SCCS members are largely, but not exclusively, organisations with aims related to climate and environment. COP provides the spur for us to work far and wide to create the solutions and make the change.  We need the professional and trade associations: builders, lawyers, doctors, engineers, architects, actuaries, planners and the rest and we need the support of all of society.

2. Unite across the UK Four Countries:

This is a UK COP presidency, but taking place in Scotland, with all the political complexities that entails. The Scottish Government may be somewhat side-lined in UK discussions and planning for COP, but the same is not true in Civil society, which is already uniting between the UK and Scotland.  We are working with our sister organisations across the four UK countries, and with a new coalition established specifically for COP26, the UK COP26 Coalition, bringing together groups campaigning on a climate justice platform.

Properly mobilising a civil society movement across our four countries, bringing in grassroots groups with NGOs, and particularly with a political context like Scotland and the UK, takes time and the delay to COP allows us the time to establish the most effective ways of working together, bearing with each other, sharing the burdens and working to our strengths and audiences.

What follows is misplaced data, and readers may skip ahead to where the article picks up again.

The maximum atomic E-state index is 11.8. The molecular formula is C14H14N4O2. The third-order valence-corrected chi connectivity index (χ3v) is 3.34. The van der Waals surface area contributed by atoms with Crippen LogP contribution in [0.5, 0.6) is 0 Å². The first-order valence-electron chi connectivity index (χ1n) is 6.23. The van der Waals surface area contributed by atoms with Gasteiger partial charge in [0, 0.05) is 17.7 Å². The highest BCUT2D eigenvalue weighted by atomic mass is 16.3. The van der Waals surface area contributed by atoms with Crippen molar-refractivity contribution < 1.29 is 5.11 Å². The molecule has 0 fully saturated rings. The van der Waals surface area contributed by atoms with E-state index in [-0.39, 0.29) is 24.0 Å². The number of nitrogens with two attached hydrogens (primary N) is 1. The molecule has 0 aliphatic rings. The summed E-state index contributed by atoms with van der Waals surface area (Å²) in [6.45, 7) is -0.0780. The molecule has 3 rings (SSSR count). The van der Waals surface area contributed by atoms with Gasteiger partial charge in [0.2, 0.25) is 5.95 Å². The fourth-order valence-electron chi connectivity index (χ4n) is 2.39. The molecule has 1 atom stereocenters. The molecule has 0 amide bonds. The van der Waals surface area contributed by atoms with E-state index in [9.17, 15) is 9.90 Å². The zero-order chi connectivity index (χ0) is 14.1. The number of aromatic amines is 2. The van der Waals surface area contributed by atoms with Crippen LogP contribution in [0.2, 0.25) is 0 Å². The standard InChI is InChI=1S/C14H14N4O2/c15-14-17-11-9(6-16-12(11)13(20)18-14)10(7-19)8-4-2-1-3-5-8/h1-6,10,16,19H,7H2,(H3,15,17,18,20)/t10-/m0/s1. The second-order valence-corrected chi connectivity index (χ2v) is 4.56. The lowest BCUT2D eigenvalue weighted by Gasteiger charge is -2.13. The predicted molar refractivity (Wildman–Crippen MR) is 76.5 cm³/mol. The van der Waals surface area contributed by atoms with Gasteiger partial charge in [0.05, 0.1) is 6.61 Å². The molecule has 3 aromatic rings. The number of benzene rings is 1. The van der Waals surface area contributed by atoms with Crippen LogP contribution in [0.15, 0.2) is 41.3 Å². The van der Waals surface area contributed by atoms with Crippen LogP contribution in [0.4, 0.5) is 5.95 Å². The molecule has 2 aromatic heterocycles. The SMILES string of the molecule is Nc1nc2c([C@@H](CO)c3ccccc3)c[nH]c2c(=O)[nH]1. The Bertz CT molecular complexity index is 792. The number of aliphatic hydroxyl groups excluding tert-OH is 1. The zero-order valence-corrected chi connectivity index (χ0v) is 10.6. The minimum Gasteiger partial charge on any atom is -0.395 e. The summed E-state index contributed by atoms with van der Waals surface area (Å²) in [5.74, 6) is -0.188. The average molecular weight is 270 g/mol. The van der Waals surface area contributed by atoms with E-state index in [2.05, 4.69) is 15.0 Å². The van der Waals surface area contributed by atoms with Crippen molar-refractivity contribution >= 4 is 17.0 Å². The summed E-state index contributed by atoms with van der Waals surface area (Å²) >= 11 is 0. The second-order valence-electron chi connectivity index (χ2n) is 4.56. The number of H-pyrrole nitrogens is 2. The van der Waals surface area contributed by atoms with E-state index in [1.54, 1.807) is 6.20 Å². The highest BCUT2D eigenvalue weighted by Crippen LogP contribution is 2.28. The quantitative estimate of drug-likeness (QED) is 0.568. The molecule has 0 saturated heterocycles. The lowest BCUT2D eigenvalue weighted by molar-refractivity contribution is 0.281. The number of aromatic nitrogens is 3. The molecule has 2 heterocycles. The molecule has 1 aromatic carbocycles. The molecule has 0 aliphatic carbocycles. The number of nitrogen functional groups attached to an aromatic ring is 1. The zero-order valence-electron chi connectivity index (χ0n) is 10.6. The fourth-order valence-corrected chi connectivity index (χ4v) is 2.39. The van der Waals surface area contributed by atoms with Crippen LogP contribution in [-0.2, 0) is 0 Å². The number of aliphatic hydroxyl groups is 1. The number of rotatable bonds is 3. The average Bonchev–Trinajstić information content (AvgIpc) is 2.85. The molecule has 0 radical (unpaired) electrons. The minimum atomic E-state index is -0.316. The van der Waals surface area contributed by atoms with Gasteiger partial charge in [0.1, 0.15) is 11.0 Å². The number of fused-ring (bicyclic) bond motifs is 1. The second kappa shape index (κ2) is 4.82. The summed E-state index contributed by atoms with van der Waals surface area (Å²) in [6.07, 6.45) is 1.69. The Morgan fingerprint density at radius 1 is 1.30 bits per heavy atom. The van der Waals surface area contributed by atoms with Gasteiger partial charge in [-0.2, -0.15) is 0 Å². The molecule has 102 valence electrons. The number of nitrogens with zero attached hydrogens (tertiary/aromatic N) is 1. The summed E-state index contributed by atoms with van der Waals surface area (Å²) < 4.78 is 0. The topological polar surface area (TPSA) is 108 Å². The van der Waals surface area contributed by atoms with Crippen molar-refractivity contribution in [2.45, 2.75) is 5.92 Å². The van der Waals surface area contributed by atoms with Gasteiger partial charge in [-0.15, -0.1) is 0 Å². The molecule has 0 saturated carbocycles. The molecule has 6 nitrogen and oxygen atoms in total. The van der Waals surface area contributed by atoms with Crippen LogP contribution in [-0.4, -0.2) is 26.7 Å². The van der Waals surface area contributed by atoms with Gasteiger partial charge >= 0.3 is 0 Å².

1. Form alliances with other movements and find the common ground.

We have many stories of successful change and powerful social movements to draw on. From Glasgow’s Mary Barbour and the rent strikers, to the poverty, heath and housing campaigns, women’s right, LBGT rights and civil rights movements. There have been successes but these campaigns continue where ever injustices continue. As Martin Luther King has been quoted as saying “None of us are free until we are all free” and if we see climate change as an issue of justice and system change, then we need to be building alliances across movements, as nothing is a more fundamental right than the right to a liveable planet.

Climate change affects the poorest, those who have done least to cause it are affected most. And all our solutions need to ensure that the poorest and the most vulnerable are protected and reduce inequality. At a Scottish level this means we need to be making policy that involves everyone in the conversation, especially the most marginalised.

In this present time, too, as we adapt to and recover from coronavirus, we need to connect with those community groups and mutual aid groups who have been responding to the Covid crisis.  The past few months have shows the importance of community resilience and what it can achieve.

This Climate Crisis needs a truly global response and a truly local response and we, in Scotland, are bridging the two as we prepare, over the next year and a half, for COP26.